Dozens of immigration advocates and supporters attend a rally outside of Trump Tower along Fifth Avenue on August 15, 2017 in New York City.

Dozens of immigration advocates and supporters attend a rally outside of Trump Tower along Fifth Avenue on Aug. 15, 2017 in New York City. 

Spencer Platt/Getty Images

There are nearly 800,000 people lawfully living in the United States under the DACA (Deferred Action for Childhood Arrivals), which was put into effect in 2012. With the help of the Mark Zuckerberg-backed immigration reform organization, FWD.us, some 100 of these “dreamers” descend on Washington today Wed., Oct. 4, to tell their individual stories to Congress and make the case for expedient legislative action after President Trump ordered an end to DACA by March 5, 2018.

One of those in attendance will be music producer, mixer and engineer Andreas Magnusson, who was just a toddler when he arrived in the US in the arms of his undergraduate mom, who came to the America from Sweden to study and ended up marrying and making a life here.

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Now 35, the founder of Planet Red studios in Richmond, Virginia—who’s worked with noted death metal bands like The Black Dahlia Murder and Warped Tour acts such as Fit For A King—spoke with Billboard about his “dream job” and all-American life—and all that he stands to lose if Congress doesn’t hammer out legislation on behalf of him and all of the other hundreds of thousands of dreamers. Below is Magnusson's story.

Andreas Magnusson

Andreas MagnussonCourtesy Photo

In 2012, when President Obama enacted DACA, I was one of the first to get my application in. It was just a whole lot of bad luck that made me end up on DACA. I came to the US from Sweden in 1985 with my mom when I was three years old. She came here to go to college, went on to get her Master’s degree, and decided that she wanted to continue living here. She’s a computer systems analyst and got her H1-B visa through her employer. It’s about a 10-12 year process to get a green card that way, and it extends to children of the H1-B visa holders. When I was 23, just when we were going to get the green card, we found out that it had been denied. During the time with her employer, they had hired an immigration lawyer who did all of our filings, and at some point there was a lapse in paper work and something had expired. At that point, my mom was married to an American who she had two kids with, so she immediately re-filed with her husband as the sponsor. Because I was over the age of 21 by then, I couldn’t get filed with her. When the green card application got denied, I became illegal—after over 20 years of being here completely legally, doing everything right, even having an immigration lawyer that was supposed to be taking care of everything. In one phone call, I was illegally here in the country.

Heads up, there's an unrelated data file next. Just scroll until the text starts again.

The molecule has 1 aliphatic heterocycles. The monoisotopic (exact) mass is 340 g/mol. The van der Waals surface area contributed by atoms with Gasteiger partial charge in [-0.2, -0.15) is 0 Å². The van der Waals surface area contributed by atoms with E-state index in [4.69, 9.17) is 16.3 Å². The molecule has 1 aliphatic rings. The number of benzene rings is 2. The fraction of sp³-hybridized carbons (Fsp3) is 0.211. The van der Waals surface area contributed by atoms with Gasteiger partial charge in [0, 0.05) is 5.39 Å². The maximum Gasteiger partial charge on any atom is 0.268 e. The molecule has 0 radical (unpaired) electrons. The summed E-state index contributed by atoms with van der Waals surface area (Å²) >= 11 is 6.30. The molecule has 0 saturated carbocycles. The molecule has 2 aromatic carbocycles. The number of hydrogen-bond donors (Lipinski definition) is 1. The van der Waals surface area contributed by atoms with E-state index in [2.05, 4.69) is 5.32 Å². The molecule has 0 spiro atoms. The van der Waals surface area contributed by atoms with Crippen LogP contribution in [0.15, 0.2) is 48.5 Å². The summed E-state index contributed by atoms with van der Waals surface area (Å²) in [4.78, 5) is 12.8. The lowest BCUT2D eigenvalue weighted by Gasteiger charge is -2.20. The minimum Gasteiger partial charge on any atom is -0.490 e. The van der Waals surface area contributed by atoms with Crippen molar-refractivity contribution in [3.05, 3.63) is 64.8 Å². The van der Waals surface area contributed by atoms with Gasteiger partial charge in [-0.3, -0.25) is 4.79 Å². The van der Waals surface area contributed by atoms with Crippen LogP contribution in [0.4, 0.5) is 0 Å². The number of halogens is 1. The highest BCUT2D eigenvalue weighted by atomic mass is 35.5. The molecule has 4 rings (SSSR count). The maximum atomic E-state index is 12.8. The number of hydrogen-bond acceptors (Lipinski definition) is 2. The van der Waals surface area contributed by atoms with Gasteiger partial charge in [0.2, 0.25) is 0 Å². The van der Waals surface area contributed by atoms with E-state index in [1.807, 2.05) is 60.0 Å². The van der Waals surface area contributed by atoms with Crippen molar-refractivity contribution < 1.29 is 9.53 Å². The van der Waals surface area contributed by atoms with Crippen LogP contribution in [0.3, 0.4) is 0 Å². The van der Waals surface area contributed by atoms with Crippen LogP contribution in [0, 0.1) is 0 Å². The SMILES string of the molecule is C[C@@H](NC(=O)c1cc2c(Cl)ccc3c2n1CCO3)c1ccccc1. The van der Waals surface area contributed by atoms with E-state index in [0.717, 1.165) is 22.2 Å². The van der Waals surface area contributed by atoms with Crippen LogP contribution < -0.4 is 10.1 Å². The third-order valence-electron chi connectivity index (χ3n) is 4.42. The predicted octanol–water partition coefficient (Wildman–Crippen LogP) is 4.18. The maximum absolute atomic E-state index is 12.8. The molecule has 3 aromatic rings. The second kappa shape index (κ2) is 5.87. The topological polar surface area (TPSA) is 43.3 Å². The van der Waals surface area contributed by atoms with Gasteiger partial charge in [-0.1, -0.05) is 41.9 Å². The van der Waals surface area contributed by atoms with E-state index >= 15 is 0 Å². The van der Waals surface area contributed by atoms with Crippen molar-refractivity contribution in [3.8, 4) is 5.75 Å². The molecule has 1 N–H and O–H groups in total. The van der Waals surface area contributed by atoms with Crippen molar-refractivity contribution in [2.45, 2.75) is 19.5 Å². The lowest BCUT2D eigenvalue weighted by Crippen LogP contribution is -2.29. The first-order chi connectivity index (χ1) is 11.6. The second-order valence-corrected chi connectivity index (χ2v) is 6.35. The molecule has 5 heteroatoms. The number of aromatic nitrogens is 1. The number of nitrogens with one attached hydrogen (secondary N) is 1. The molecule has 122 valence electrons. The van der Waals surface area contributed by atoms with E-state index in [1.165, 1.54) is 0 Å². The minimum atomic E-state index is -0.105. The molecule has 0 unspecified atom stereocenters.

During that time of being illegal, my grandfather died in Sweden and I couldn’t go to the funeral. Had I left, I wouldn’t have been able to show that I had any right to come back into the country. And when my driver’s license expired, I was unable to get a new one until DACA was enacted.

I grew up completely American. I have pictures of me growing up, playing football, baseball, basketball—the typical American life. If you met me, you would not know that I was not American. If they don’t come up with a legislative solution, I take the risk in 2019 when my DACA paperwork expires, of being deported to a country where I can speak Swedish at the vocabulary and grammar level of a 10- or 12-year-old; I can’t read or write it, because I never went to school there.

I never chose to come here. I came here when I was three years old, with my mom, and over time I’ve made a life that really is the American dream: I work for myself, I own a home, I own a car. The work that I do—producing, and now mixing and engineering records—is my exact dream job from when I was 12 years old. My work, my career, my house—things in life that I have worked very hard for many years to achieve—I would stand to possibly lose all of that.

My story is a little atypical from what people may think of as the typical DACA recipient, but I’ve talked to so many different recipients and lots of people have atypical stories. There are actually 800,000 individual stories that show different examples of how the system isn’t working correctly. My main thing to show is that there are so many different tragic stories and so many people that have so much to lose, and these are good, hard-working people; they have some form of education here, even though they don’t have legal records, they pay taxes and they get nothing back from the system. 

I’ve had so many Trump supporters  that are usually opposed to DACA who I’ve talked to and when I tell them my story, they feel sorry for me, “yeah, that’s so bad—they need to fix things!” Their viewpoint is definitely racially biased in that nobody has a problem with me being here, because I'm white. But I was technically here illegally, just like the rest of the DACA recipients.

Whether we came here legally or illegally, we all came here with no choice of our own. And we’ve all made our lives here. I don’t remember coming here. And it’s safe to assume most other DACA recipients don’t either. This is where all of my memories are from. My only memories of Sweden are those of a tourist, going to visit family there. But technically, because that’s the country that’s on my passport, if they don’t come up with something for me, I take the risk of having to go back to that country where I don’t really understand the culture. I’m American. The Dream Act would give all of us a system to establish permanent residency and ultimately citizenship here. I plan to live here forever. I’m politically aware and I want to be able to vote. I want to have a say in the country that I live in.